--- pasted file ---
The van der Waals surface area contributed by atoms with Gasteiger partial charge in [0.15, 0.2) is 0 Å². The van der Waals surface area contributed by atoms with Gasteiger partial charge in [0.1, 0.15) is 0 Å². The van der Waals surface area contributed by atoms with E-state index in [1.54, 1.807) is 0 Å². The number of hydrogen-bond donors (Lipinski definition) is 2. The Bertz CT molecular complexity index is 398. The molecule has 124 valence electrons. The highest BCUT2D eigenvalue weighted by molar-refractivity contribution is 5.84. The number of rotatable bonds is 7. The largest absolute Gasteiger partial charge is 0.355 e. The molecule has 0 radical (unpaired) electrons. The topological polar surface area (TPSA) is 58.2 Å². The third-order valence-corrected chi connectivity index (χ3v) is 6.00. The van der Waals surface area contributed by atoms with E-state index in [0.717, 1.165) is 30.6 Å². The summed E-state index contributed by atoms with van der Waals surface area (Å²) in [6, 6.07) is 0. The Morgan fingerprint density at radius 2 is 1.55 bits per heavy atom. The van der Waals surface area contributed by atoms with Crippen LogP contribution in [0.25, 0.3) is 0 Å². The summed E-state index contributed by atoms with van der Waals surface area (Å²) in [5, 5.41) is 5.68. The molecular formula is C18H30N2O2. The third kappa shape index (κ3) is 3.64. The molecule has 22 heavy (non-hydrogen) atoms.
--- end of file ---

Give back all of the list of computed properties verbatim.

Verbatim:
The van der Waals surface area contributed by atoms with Gasteiger partial charge in [0.15, 0.2) is 0 Å². The van der Waals surface area contributed by atoms with Gasteiger partial charge in [0.1, 0.15) is 0 Å². The van der Waals surface area contributed by atoms with E-state index in [1.54, 1.807) is 0 Å². The number of hydrogen-bond donors (Lipinski definition) is 2. The Bertz CT molecular complexity index is 398. The molecule has 124 valence electrons. The highest BCUT2D eigenvalue weighted by molar-refractivity contribution is 5.84. The number of rotatable bonds is 7. The largest absolute Gasteiger partial charge is 0.355 e. The molecule has 0 radical (unpaired) electrons. The topological polar surface area (TPSA) is 58.2 Å². The third-order valence-corrected chi connectivity index (χ3v) is 6.00. The van der Waals surface area contributed by atoms with E-state index in [0.717, 1.165) is 30.6 Å². The summed E-state index contributed by atoms with van der Waals surface area (Å²) in [6, 6.07) is 0. The Morgan fingerprint density at radius 2 is 1.55 bits per heavy atom. The van der Waals surface area contributed by atoms with Crippen LogP contribution in [0.25, 0.3) is 0 Å². The summed E-state index contributed by atoms with van der Waals surface area (Å²) in [5, 5.41) is 5.68. The molecular formula is C18H30N2O2. The third kappa shape index (κ3) is 3.64. The molecule has 22 heavy (non-hydrogen) atoms.